Serial communication using Symbian C++

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Keywords: RCommServ, RComm,
Created: vasant21 (25 Apr 2007)
Last edited: hamishwillee (24 Jan 2012)

Serial communication is a low-level, point-to-point technology used to transfer data between two devices, typically at close range — S60 supports serial communication over infrared and Bluetooth. Central to the S60 implementation is the Serial Communications Server (also referred to as the Comms Server or C32). This uses the familiar Symbian OS Client/Server framework to provide access to serial hardware, and it is generic (in other words, the same API is used for both infrared and Bluetooth serial communication — note that other hardware can be supported by the addition of plug-ins) and shared (in other words, several client threads can safely use the same serial port concurrently).


All serial communication on Symbian is implemented using the following basic steps

  • Load the serial device drivers.
  • Start the Comms Server.
  • Connect to the Comms Server.
  • Load a comms module (otherwise known as a CSY) — this is the Comms Server plug-in that determines which type of serial port you wish to use (for example, infrared or Bluetooth).
  • Open a serial port.
  • Configure the serial port.
  • Write data to (and/or read data from) the port.
  • Finally, close the port.

An Example IR Serial Communication

Important Classes involved:

  • RCommServ // serial comms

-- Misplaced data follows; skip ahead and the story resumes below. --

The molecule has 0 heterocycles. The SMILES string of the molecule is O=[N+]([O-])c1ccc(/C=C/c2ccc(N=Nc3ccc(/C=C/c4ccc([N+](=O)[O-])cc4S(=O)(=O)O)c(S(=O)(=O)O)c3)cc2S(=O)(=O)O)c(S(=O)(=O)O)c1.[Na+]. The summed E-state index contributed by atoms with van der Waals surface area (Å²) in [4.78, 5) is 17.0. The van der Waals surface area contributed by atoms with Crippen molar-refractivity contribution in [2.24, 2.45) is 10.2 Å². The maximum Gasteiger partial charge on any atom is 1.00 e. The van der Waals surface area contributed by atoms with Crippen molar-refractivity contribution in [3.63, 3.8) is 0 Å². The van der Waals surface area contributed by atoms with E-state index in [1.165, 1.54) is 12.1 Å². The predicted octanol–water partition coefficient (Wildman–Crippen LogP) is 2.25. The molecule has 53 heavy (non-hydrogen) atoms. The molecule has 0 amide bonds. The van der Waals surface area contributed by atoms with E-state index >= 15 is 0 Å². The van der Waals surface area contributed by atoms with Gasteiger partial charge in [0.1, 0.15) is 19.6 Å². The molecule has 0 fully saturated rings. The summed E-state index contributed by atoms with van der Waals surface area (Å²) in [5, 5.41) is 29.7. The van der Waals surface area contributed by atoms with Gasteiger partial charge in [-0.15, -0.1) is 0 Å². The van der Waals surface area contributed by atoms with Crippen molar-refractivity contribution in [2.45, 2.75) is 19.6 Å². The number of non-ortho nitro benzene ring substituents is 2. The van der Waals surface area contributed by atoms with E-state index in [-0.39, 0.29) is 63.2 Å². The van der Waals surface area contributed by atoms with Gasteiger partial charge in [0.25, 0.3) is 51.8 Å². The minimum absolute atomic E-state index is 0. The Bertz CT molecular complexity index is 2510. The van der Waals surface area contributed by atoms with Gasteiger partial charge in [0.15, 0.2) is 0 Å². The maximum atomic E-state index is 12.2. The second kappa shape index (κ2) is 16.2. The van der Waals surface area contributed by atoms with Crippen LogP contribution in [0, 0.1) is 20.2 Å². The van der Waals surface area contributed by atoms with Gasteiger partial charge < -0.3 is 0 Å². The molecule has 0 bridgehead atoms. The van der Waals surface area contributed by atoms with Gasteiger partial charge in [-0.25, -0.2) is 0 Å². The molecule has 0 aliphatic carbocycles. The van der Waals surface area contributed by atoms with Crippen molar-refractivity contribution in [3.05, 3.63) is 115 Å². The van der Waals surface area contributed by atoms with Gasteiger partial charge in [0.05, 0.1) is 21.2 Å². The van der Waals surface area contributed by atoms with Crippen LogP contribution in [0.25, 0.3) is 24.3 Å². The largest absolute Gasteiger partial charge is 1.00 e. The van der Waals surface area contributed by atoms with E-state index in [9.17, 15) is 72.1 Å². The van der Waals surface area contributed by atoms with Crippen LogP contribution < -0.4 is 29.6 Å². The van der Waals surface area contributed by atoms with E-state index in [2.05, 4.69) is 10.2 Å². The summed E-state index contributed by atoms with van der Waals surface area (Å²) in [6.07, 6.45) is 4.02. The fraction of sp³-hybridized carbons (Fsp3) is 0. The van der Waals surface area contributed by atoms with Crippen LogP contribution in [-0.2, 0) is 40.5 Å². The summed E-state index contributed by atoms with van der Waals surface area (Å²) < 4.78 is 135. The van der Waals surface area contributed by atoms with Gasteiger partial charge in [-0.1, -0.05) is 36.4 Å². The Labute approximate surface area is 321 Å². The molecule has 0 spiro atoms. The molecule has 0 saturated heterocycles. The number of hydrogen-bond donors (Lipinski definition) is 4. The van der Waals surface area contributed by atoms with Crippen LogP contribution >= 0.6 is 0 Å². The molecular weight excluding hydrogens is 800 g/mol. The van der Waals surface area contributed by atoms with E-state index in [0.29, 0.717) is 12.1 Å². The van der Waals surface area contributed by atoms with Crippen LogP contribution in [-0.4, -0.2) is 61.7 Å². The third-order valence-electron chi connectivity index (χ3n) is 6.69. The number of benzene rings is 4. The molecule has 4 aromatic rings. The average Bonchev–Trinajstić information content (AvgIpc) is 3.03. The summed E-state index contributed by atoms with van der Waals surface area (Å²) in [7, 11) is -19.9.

• RComm // comm port
  • TBuf8<64> Data // data to transmit

Part 1

  • Load the physical and logical device drivers.
  • Connect to the Serial comms server.
  • Load the CSY module.
 err = User::LoadPhysicalDevice(KPddName);
if (err&nbsp;!= KErrNone && err != KErrAlreadyExists)
// Load the logical device driver.
err = User::LoadLogicalDevice(KLddName);
if (err != KErrNone && err != KErrAlreadyExists)
// Start the comms server process
err = StartC32();
if (err != KErrNone && err != KErrAlreadyExists)
// Connect to the Serial comms server.
// Load the CSY module.

Part 2

  • Open the serial port
  • Check port capabilities
  • Configure port
  • Set buffer size
//Open the serial port
User::LeaveIfError(iCommPort.Open(iCommServer, KPortName, ECommShared));
// Check port capabilities
TCommCaps portCapabilities;
if (((portCapabilities().iRate & KCapsBps19200) == 0) ||
((portCapabilities().iDataBits& KCapsData8) == 0) ||
((portCapabilities().iStopBits & KCapsStop1) == 0) ||
((portCapabilities().iParity& KCapsParityNone) == 0))
User::Leave (KErrNotSupported);
// Configure port
TCommConfig portSettings;
iCommPort.Config(portSettings); // Get current configuration
// Set port characteristics
portSettings().iRate = EBps19200;
portSettings().iParity = EParityNone;
portSettings().iDataBits = EData8;
portSettings().iStopBits = EStop1;
portSettings().iFifo = EFifoEnable;
portSettings().iHandshake = KConfigObeyXoff|KConfigSendXoff;
portSettings().iTerminator[0] = 10; // line feed character
portSettings().iTerminatorCount = 1;
// Turn on DTR and RTS
iCommPort.SetSignals(KSignalDTR, 0);
iCommPort.SetSignals(KSignalRTS, 0);
// Set buffer size
const TInt KBufferLength = 4096;

Part 3

  • write to the serial port.
 const TTimeIntervalMicroSeconds32 KTimeOut(4000000);
iCommPort.Write(iStatus, KTimeOut, Data);
This page was last modified on 24 January 2012, at 06:25.
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